A boat crossing was used to cross the Calder here as far back as the 1600s when records show the boat used to make the crossing sank killing ten people, a new one was paid for by the surrounding communities.
The crossing was still in use in the 1920s, costing a penny to cross by ferryboat was kept by the boatman’s cottage which at the time was run by a Mr Mathews.
Of the many small streets and rows only around a 100 houses survive today, the rest have been demolished since the 1950s.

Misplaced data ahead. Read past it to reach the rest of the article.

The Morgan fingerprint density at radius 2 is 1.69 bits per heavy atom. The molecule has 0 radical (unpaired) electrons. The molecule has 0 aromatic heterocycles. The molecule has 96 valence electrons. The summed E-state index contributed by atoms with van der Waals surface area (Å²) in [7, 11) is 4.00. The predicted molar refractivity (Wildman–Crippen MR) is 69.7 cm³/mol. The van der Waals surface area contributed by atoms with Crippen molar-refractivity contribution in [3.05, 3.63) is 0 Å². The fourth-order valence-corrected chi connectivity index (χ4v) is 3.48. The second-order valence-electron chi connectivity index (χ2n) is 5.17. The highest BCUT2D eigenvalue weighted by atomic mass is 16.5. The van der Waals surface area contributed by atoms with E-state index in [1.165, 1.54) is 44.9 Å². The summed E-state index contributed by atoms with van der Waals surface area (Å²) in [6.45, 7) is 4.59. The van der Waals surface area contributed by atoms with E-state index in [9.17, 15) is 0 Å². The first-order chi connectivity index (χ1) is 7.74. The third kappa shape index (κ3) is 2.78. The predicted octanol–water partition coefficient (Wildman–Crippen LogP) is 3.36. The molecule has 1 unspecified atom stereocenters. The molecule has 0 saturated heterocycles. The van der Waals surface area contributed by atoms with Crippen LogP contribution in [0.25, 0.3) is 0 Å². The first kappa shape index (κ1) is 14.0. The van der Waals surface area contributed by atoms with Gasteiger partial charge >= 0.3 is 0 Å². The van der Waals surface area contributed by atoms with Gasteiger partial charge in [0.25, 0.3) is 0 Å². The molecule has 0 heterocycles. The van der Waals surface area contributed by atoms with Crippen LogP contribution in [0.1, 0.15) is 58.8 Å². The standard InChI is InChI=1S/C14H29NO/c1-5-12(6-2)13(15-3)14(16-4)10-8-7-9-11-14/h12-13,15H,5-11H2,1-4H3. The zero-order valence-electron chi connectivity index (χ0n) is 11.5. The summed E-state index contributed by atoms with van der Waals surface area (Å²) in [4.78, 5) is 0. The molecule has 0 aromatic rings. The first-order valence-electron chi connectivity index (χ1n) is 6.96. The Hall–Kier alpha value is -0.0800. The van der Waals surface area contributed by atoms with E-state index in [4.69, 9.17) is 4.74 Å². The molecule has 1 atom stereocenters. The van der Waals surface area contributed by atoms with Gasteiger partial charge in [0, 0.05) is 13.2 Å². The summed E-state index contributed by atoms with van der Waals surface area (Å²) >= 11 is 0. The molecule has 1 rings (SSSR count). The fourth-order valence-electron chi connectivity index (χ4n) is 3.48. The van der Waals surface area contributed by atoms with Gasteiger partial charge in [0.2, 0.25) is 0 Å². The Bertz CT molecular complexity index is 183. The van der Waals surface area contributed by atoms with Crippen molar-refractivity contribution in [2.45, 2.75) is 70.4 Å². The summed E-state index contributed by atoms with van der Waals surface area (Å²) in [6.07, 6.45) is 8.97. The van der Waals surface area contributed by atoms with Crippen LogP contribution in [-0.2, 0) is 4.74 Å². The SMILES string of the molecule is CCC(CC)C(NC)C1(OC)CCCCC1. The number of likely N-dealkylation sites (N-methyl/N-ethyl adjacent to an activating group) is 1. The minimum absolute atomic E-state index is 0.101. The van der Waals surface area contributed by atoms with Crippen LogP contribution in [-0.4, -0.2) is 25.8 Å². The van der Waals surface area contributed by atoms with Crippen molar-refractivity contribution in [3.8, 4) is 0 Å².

Also gone is the chapel, it remained empty for many years before it was destroyed by fire several years ago.
In 1821 Mr John Lee, a solicitor from Wakefield embarked on the construct of a canal cut at Bottomboat that was to be funded from his own money, with the intention of charging each vessel that used the new cut.